10 things Real Friends want you to know about ‘Composure’
Stoked for the release of Real Friends’ new record, Composure? Yeah, us too. We’re so excited about the new LP, in fact, that we recently sat down with vocalist Dan Lambton and bassist Kyle Fasel and got them to dish the dirt on Composure’s recording process. Below are 10 facts about the album that any Real Friends trivia expert ought to know.
Read more: Is Ron Jeremy a Real Friends Fan?
COMPOSURE IS NOT JUST ABOUT THE BAND MEMBERS THEMSELVES, BUT THOSE AROUND THEM.
“Some of it is self-reflection,” says Fasel of Composure’s lyrics. “But a lot of it is about people close to me and watching them end up where I didn’t expect them to. That stuff is really personal to me, and I hope people can relate to it.”
IT WAS RECORDED OVER TWO SEPARATE SESSIONS IN SEPTEMBER AND JANUARY.
“We recorded the bulk of it in January with [producer] Mike Green,” Fasel explains. “We’d also been in the studio in September to give ourselves a head start, and that really helped us. It was nice to not feel like we were running out of time.”
“UNCONDITIONAL LOVE” IS KYLE FASEL’S FAVORITE SONG ON THE RECORD, BUT IT NEARLY DIDN’T MAKE THE CUT.
“We pushed the boundaries with it,” he states. “It’s got a slow vibe and doesn’t sound like anything we’ve done before. It’s got a real groove to it, and at first I wasn’t sure if it could even go on a Real Friends record. But now, it’s one of our favorites.”
COMPOSURE FINDS DAN LAMBTON CONTRIBUTING MORE LYRICS THAN ON PREVIOUS RELEASES.
“I contributed on [previous album] The Home Inside My Head, but before then, I’d only written lyrics for two songs,” Dan Lambton recalls. “Previously, I’d been Kyle’s editor: I’d paraphrase stuff or change the odd thing. But on Composure it’s a 50-50 split between me and Kyle, and I’m happy that I was able to contribute more.”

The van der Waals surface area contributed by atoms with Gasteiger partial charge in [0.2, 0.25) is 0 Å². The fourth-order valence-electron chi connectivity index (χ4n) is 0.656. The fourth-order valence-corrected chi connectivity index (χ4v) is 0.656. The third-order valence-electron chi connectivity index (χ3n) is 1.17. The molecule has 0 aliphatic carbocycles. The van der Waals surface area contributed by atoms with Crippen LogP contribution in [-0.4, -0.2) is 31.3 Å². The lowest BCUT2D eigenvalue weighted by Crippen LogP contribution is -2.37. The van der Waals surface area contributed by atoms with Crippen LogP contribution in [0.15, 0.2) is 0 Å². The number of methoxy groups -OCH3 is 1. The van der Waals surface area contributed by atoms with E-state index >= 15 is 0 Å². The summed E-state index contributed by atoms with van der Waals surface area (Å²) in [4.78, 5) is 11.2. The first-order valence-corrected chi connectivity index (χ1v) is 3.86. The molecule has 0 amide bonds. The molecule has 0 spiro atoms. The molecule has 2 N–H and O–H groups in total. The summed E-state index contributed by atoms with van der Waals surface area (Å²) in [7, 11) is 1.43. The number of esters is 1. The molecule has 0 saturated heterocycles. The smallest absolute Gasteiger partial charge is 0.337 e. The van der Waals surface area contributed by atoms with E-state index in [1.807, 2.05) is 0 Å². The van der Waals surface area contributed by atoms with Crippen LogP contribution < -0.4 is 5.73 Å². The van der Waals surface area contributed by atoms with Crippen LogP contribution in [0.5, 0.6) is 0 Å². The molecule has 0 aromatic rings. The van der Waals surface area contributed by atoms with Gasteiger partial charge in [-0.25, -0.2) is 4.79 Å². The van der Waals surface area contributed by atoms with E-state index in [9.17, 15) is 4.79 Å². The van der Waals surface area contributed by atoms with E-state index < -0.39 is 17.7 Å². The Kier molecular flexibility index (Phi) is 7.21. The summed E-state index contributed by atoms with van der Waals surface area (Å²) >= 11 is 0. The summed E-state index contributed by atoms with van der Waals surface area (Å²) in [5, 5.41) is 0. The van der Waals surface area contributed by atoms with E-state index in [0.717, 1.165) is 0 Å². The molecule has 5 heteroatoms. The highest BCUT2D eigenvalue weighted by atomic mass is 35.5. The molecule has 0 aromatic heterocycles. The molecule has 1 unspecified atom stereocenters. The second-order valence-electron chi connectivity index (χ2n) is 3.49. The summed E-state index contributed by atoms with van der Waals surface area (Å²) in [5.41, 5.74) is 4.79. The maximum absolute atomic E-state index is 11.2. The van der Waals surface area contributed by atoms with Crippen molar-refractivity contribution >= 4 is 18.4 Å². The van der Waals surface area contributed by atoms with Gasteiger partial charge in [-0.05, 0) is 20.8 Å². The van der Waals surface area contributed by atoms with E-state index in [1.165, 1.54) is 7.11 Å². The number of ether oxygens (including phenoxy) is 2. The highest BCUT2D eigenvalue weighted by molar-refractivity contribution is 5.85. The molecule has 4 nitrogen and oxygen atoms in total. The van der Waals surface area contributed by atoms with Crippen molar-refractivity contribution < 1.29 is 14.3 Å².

THE DECISION TO CANCEL TOURS POST-RECORDING WAS BOTH CRUCIAL AND ESSENTIAL.
“It got to the point that I couldn’t have a conversation with Dan, because his behavior was so manic,” Fasel remembers. “But Dan has always had a good heart. It was never a case of my being, ‘I hate this guy.’ It was more like, ‘This guy needs to get help.’ Having been around that situation, canceling the tours was sort of a relief.”
THE TITLE TRACK WAS WRITTEN BEFORE THE ALBUM TITLE WAS DECIDED.
“We were trying to come up with album names, and we thought Composure was cool and accessible,” Fasel outlines. “The song says, ‘I’m reclaiming my composure,’ and that represents us as a band. The Home Inside My Head didn’t really help us––I don’t think we advanced any further in our career. And I don’t want to come off as ungrateful––we’re very lucky to be where we are––but this record is us moving forward and reclaiming our composure.”
THE RECORD WASN’T COMPLETELY WRITTEN BEFORE GOING INTO THE STUDIO.
“Normally, we have everything done by that point,” Lambton explains. “But this time, we did a lot of writing in the studio with Mike. People think that writing with a producer equates to label manipulation, but we were in complete control throughout, and Mike works in a very similar manner to us, anyway. He was like the sixth member of the band.”
JEREMY MCKINNON AND ANDREW WADE WORKED ON THE TRACK “RIPCORD.”
“We did some vocal production with them on two songs, one of which was ‘Ripcord,’” Fasel says. “A thing we really wanted to hone in on with Composure was the catchiness of the vocals, and Jeremy and Andrew are so talented at that. They showed us new ways to do things.”
AND WHEN WORKING ON “RIPCORD,” MCKINNON AND WADE PUT DAN LAMBTON “ON TRIAL.”
“Jeremy and Andrew were questioning Dan about the lyrics and the situation they describe,” Fasel recalls. “It was as if they were in a courtroom, but it was done in order to drag the emotion out of him. They really got to grips with the story of the song.”
THE MESSAGE OF THE RECORD IS SOMEWHAT AMBIGUOUS.
“I’m really keen on people attributing their own meanings to songs,” Fasel says. “As long as people can listen to the music and connect with it in some way, then I’m happy. I’m all about people coming up with their own interpretations.”